Amy Steele: What makes you work well with your husband, to produce and collaborate on the album?
We have different ideas about things. We come at things from different perspectives. We might not always agree but we realize each perspective is valid. Having a certain respect enables us to use that different perspectives to find the best thing for the song.
Amy Steele: What do you think makes a good song?
Beth Bombara: I feel like the best songs are deceivingly simple if that makes sense. It can’t seem too forced. Simplicity makes good songs. Lyrics that are simple and a melody that is simple but also says something in a brief way .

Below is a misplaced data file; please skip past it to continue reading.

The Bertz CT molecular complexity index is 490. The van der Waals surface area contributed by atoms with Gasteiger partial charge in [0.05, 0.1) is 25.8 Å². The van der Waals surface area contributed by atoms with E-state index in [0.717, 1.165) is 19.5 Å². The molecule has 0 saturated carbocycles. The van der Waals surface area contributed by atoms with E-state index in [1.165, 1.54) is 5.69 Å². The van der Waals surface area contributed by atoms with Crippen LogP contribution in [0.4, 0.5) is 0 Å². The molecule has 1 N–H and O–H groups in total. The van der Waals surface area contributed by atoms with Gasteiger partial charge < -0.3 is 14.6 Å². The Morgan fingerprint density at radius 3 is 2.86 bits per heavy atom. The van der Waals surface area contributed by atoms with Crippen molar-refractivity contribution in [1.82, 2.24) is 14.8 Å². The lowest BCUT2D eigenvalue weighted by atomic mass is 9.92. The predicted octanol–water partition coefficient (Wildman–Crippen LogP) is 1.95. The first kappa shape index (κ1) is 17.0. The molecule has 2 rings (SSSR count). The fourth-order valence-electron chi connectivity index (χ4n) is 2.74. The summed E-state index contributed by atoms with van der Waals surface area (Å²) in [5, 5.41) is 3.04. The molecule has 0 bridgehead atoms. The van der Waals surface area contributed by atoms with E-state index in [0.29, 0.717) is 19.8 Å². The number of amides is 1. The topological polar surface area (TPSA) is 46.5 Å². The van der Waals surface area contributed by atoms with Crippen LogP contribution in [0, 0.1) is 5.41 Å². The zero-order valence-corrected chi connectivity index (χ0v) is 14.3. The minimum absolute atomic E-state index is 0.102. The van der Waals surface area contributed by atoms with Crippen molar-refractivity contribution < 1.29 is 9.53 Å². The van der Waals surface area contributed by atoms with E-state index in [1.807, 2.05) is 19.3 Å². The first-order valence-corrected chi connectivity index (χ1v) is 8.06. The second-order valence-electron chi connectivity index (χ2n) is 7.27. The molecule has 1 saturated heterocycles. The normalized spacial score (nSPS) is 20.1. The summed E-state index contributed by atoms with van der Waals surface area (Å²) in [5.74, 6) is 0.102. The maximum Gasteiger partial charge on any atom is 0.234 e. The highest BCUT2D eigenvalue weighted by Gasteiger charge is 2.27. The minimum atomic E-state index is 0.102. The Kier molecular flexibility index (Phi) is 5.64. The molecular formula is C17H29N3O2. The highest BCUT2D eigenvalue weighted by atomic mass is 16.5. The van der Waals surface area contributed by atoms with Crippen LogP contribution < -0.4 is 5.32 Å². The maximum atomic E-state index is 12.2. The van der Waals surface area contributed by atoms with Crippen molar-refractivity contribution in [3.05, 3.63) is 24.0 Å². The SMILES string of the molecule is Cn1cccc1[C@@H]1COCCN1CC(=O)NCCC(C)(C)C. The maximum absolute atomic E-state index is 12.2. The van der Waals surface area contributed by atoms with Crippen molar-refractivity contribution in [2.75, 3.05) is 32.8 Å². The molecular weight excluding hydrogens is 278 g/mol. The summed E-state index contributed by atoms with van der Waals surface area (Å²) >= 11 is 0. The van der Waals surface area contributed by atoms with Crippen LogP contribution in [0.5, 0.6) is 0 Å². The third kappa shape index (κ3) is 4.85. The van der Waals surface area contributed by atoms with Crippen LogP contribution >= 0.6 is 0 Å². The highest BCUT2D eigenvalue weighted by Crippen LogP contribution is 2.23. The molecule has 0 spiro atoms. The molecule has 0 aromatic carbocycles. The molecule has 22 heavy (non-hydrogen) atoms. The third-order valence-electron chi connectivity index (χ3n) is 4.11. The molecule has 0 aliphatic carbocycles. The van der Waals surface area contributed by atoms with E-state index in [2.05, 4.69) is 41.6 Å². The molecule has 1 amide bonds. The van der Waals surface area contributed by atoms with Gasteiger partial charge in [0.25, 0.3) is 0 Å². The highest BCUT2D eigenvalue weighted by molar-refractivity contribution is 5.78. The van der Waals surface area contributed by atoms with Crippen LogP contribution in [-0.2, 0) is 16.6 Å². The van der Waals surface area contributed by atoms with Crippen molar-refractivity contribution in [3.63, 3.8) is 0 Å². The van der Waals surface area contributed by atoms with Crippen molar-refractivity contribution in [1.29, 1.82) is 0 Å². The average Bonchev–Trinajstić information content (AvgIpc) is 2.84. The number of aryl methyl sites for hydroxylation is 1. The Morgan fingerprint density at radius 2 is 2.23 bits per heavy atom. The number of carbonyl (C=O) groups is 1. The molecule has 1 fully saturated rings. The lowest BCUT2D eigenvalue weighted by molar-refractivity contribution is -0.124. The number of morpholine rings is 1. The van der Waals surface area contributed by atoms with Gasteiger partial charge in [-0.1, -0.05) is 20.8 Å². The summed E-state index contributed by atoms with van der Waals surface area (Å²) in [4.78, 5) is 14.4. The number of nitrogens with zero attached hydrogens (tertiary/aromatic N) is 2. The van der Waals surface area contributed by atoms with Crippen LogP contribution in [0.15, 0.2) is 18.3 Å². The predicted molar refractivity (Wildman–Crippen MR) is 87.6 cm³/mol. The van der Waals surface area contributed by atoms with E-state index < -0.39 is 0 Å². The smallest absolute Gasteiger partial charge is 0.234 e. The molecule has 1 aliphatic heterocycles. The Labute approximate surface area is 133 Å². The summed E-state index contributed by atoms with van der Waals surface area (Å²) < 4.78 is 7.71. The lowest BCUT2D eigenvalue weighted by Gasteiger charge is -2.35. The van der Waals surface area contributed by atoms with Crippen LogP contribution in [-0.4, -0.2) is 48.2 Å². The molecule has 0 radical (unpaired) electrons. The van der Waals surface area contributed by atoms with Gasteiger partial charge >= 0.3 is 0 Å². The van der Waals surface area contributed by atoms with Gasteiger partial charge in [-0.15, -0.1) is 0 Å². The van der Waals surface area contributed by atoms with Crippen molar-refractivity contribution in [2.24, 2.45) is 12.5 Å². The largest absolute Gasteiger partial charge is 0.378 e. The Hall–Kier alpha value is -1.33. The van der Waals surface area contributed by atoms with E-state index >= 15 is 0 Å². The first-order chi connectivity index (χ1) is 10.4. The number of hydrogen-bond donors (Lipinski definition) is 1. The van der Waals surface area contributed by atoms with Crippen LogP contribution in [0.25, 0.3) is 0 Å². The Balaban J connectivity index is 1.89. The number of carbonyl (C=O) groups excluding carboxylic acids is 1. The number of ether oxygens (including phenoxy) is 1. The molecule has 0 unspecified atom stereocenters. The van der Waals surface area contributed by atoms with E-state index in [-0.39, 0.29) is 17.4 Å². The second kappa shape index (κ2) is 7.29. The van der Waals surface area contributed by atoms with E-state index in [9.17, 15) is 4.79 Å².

Amy Steele: Let’s talk about some songs. What they’re about or what the writing process was like.
Amy Steele: “Promised Land”
Beth Bombara: It describes a point in life where I thought that a lot of things are unknown. It’s kinda scary when you don’t know, to plan things, to get a vision for what you’re doing. That definitely came from a place of uncertainty. Feeling this is kind of scary but we have to go into this darkness, unknown and it’s good to do with someone who supports you.
Amy Steele: “Give Me Something”
Beth Bombara: The writing of that was interesting: I did that as a writing experiment where I gave myself only a couple of days to write and record it. It’s kind of an anomaly in my songwriting. I didn’t have a specific idea. It was more stream of consciousness. It speaks to that whole cycle of getting to know somebody and feeling like you’re close and then that’s gone and navigating that.